Continuing, the next sheet (in this case the fourth sheet) is then gripped by second sheet gripper 86 and the foregoing process is repeated. However, as more sheets are concurrently collated, sorted and stacked in movable sheet platform 154, again, the light beam to sheet platform indexing light sensor 240 from sheet platform indexing light source 238 is obstructed causing sheet height sensor 278, via amplifier A thereof, to provide a ground potential signal at sheet height sensor output line 280. Thus, Relay 2 is energized through the normally closed contacts R3-2 and R1-2 of Relays 3 and 1, respectively, and lever actuated sheet platform lower limit switch 244. Accordingly, as previously discussed, movable sheet platform 154 is lowered until the sheets therein are below the light beam.

After all of the first sheets or pages, numbering up to the number of sets to be offset collated, have been inserted into movable sheet platform 154, the aforementioned "homing procedure" is repeated. Then the second sheets or pages are inserted and the method is continued.

After the last sheet or page of the last set has been inserted into movable sheet platform 154, a final "homing procedure" is initiated, as previously described, raising movable sheet platform 154 so that the collated, sorted and stacked sets can be conveniently removed.

On the other hand, if the full capacity of the apparatus is reached before the finishing of a job, movable sheet platform 154 actuates lever actuated sheet platform lower limit switch 244 causing the opening of its normally closed contacts thereby de-energizing Relays 2 and 3 and thus stopping the collation process. For this special case, according to the apparatus disclosed, a final "homing procedure" must then be initiated by manually setting electro-mechanical down counter 276 to zero (0).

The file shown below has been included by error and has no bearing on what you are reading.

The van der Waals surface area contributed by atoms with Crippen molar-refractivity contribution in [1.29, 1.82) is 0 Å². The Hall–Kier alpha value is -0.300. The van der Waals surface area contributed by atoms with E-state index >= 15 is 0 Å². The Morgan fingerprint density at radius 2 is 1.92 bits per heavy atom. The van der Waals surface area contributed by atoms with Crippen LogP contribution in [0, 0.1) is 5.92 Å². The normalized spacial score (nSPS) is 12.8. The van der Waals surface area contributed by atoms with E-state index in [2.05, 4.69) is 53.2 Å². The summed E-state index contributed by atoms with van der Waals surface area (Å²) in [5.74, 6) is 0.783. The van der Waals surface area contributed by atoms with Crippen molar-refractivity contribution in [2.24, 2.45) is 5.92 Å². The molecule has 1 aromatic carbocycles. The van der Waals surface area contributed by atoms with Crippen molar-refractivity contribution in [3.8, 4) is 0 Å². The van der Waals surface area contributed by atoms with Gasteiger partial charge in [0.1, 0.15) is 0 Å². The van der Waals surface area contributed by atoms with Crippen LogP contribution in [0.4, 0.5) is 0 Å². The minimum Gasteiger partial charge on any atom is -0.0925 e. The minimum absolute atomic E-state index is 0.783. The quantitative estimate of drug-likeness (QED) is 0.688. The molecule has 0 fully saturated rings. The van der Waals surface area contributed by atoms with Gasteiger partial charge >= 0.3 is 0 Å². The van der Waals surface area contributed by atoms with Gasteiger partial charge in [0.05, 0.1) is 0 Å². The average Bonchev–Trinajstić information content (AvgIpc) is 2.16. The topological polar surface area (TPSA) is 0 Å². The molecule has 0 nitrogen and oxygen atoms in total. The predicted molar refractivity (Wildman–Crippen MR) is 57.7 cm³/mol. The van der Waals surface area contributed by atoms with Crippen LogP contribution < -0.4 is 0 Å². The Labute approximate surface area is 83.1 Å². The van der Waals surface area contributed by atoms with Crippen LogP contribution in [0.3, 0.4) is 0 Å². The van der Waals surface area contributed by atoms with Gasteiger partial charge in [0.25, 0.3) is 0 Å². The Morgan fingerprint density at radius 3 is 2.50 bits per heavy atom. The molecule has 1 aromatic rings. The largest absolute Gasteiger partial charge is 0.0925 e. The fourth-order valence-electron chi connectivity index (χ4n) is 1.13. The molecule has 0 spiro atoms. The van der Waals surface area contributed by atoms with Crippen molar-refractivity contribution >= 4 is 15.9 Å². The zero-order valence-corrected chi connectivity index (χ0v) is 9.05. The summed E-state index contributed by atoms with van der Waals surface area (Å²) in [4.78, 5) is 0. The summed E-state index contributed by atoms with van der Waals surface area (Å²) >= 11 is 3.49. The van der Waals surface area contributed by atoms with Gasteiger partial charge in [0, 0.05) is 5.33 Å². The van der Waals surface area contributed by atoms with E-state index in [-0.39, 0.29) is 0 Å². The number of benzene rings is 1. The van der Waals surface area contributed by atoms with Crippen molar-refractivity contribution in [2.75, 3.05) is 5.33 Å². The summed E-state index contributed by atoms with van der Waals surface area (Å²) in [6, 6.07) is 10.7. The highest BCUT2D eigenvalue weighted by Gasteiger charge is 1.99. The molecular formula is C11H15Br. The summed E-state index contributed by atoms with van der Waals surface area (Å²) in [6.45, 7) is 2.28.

Referring now to the segmented timing diagram of FIG. 9, the events illustrated therein are designed to reiterate and reinforce the method according to the invention, in terms of the example discussed in conjunction with FIGS. 7a through 7f, and the discussion of the system control logic of FIG. 8.

As shown in FIG. 9, at time T0 at movable sheet platform homing signal line 274, a ground potential or homing signal, represented by a down level, is initiated. Nevertheless, sheet platform reversible lift motor 194 is not energized, since movable sheet platform 154 is already at a full up position from the previous operation. A selection is then made on electro-mechanical down counter 276 that removes the ground potential signal at movable sheet platform homing signal line 274. As aforementioned, in conjunction with the discussion of the system control logic of FIG. 8, with movable sheet platform 154 at rest in the full up position, the edge thereof obstructs the light beam. Thus, when Relay 1 is de-energized, normally closed contact R1-2 closes and allows sheet height sensor 278 to provide a ground potential or movable sheet platform lowering signal, represented by a down level. Consequently, sheet platform reversible lift motor 194 is energized so that it is driven in a reverse direction thereby causing movable sheet platform 154 to be lowered until the light beam is unobstructed. After the foregoing operation, the "homing procedure" is completed and movable sheet platform 154 is in the proper position for the feeding of the first sheet.

At time T1, the first sheet actuates lever actuated sheet path switch 38. Now, as also aforementioned, first sheet gripper 84 is in the home position as indicated by lever actuated first sheet gripper position switch 40 being actuated at time T0. Hence, the first sheet is gripped slightly after time T1. The actuation of lever actuated sheet path switch 38, in addition, causes gripper drive motor 78 to be energized, advancing first sheet gripper 84 towards unitary bin sheet receiving station 22, and at the same time, advancing second sheet gripper 86 to and through unitary bin sheet receiving station 22, and to the home position, i.e., the position to receive the first sheet of set 2. When second sheet gripper 86 reaches the home position, lever actuated second sheet gripper position switch 42 is actuated at a time between T1 and T2 such that when lever actuated sheet path switch 38 is actuated by the second sheet, gripper drive motor 78 is energized again. As shown, this operation occurs whenever a sheet actuates lever actuator sheet path switch 38. Also, as shown, lever actuated collate ready and runout switch 282 is actuated at a time between T1 and T2 but has no effect on the operation of reciprocating position solenoid 256, at this time, because the aforementioned switch is actuated by the first sheet of set 1 which has been advanced to the entrance of unitary bin sheet receiving station 22 by first sheet gripper 84. Hence, the normally opened contact of lever actuated first sheet gripper position switch 40 is not made. Accordingly, Relay 4 is not energized.